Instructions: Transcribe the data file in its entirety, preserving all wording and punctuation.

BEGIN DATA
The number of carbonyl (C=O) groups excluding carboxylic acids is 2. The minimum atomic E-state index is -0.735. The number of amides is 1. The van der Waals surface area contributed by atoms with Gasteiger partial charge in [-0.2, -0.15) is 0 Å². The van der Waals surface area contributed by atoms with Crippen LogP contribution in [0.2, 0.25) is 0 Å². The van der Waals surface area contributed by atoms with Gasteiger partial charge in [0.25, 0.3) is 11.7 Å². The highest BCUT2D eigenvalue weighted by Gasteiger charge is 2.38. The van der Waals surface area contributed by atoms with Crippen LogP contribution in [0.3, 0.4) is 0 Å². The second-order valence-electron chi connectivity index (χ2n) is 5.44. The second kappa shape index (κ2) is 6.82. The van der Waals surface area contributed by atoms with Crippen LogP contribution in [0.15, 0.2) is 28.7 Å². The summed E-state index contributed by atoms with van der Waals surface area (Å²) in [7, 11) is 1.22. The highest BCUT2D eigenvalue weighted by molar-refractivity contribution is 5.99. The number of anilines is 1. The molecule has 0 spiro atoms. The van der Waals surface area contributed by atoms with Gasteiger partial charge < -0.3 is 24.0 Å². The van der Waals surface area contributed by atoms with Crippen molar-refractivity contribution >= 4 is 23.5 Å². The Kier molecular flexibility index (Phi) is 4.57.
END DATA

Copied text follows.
The number of carbonyl (C=O) groups excluding carboxylic acids is 2. The minimum atomic E-state index is -0.735. The number of amides is 1. The van der Waals surface area contributed by atoms with Gasteiger partial charge in [-0.2, -0.15) is 0 Å². The van der Waals surface area contributed by atoms with Crippen LogP contribution in [0.2, 0.25) is 0 Å². The van der Waals surface area contributed by atoms with Gasteiger partial charge in [0.25, 0.3) is 11.7 Å². The highest BCUT2D eigenvalue weighted by Gasteiger charge is 2.38. The van der Waals surface area contributed by atoms with Crippen LogP contribution in [0.3, 0.4) is 0 Å². The second-order valence-electron chi connectivity index (χ2n) is 5.44. The second kappa shape index (κ2) is 6.82. The van der Waals surface area contributed by atoms with Crippen LogP contribution in [0.15, 0.2) is 28.7 Å². The summed E-state index contributed by atoms with van der Waals surface area (Å²) in [7, 11) is 1.22. The highest BCUT2D eigenvalue weighted by molar-refractivity contribution is 5.99. The number of anilines is 1. The molecule has 0 spiro atoms. The van der Waals surface area contributed by atoms with Gasteiger partial charge < -0.3 is 24.0 Å². The van der Waals surface area contributed by atoms with Crippen molar-refractivity contribution >= 4 is 23.5 Å². The Kier molecular flexibility index (Phi) is 4.57.